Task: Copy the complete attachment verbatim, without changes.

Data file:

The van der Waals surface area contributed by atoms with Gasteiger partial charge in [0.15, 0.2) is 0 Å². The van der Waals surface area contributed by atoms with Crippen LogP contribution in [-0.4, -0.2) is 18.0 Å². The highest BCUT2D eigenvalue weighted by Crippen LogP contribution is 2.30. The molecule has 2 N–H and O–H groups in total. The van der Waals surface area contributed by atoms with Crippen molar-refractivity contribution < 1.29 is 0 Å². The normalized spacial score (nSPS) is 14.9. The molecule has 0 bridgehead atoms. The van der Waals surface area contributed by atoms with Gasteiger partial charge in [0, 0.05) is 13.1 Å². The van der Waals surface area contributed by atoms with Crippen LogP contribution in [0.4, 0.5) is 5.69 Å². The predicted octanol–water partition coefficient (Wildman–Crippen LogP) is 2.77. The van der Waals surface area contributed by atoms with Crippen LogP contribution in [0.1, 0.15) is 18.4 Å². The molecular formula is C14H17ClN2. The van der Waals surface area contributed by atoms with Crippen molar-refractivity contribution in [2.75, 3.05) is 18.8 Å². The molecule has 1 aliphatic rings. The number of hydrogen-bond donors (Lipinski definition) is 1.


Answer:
The van der Waals surface area contributed by atoms with Gasteiger partial charge in [0.15, 0.2) is 0 Å². The van der Waals surface area contributed by atoms with Crippen LogP contribution in [-0.4, -0.2) is 18.0 Å². The highest BCUT2D eigenvalue weighted by Crippen LogP contribution is 2.30. The molecule has 2 N–H and O–H groups in total. The van der Waals surface area contributed by atoms with Crippen molar-refractivity contribution < 1.29 is 0 Å². The normalized spacial score (nSPS) is 14.9. The molecule has 0 bridgehead atoms. The van der Waals surface area contributed by atoms with Gasteiger partial charge in [0, 0.05) is 13.1 Å². The van der Waals surface area contributed by atoms with Crippen LogP contribution in [0.4, 0.5) is 5.69 Å². The predicted octanol–water partition coefficient (Wildman–Crippen LogP) is 2.77. The van der Waals surface area contributed by atoms with Crippen LogP contribution in [0.1, 0.15) is 18.4 Å². The molecular formula is C14H17ClN2. The van der Waals surface area contributed by atoms with Crippen molar-refractivity contribution in [2.75, 3.05) is 18.8 Å². The molecule has 1 aliphatic rings. The number of hydrogen-bond donors (Lipinski definition) is 1.